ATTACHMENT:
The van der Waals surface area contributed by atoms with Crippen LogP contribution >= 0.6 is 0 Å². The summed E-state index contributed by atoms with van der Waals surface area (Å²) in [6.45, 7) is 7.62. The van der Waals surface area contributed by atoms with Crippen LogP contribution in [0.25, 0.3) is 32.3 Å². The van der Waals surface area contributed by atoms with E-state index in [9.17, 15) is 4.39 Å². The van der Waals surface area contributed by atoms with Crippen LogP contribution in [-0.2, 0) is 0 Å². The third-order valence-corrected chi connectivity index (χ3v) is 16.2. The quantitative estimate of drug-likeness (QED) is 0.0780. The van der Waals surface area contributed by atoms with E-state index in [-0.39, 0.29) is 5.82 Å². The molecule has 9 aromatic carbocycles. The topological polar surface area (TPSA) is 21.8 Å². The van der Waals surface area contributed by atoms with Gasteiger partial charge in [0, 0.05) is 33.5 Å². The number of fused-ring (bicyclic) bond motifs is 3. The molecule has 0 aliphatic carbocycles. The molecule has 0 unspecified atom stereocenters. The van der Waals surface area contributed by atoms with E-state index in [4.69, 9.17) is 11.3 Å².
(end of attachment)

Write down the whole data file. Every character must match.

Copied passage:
The van der Waals surface area contributed by atoms with Crippen LogP contribution >= 0.6 is 0 Å². The summed E-state index contributed by atoms with van der Waals surface area (Å²) in [6.45, 7) is 7.62. The van der Waals surface area contributed by atoms with Crippen LogP contribution in [0.25, 0.3) is 32.3 Å². The van der Waals surface area contributed by atoms with E-state index in [9.17, 15) is 4.39 Å². The van der Waals surface area contributed by atoms with Crippen LogP contribution in [-0.2, 0) is 0 Å². The third-order valence-corrected chi connectivity index (χ3v) is 16.2. The quantitative estimate of drug-likeness (QED) is 0.0780. The van der Waals surface area contributed by atoms with E-state index in [-0.39, 0.29) is 5.82 Å². The molecule has 9 aromatic carbocycles. The topological polar surface area (TPSA) is 21.8 Å². The van der Waals surface area contributed by atoms with Gasteiger partial charge in [0, 0.05) is 33.5 Å². The number of fused-ring (bicyclic) bond motifs is 3. The molecule has 0 aliphatic carbocycles. The molecule has 0 unspecified atom stereocenters. The van der Waals surface area contributed by atoms with E-state index in [4.69, 9.17) is 11.3 Å².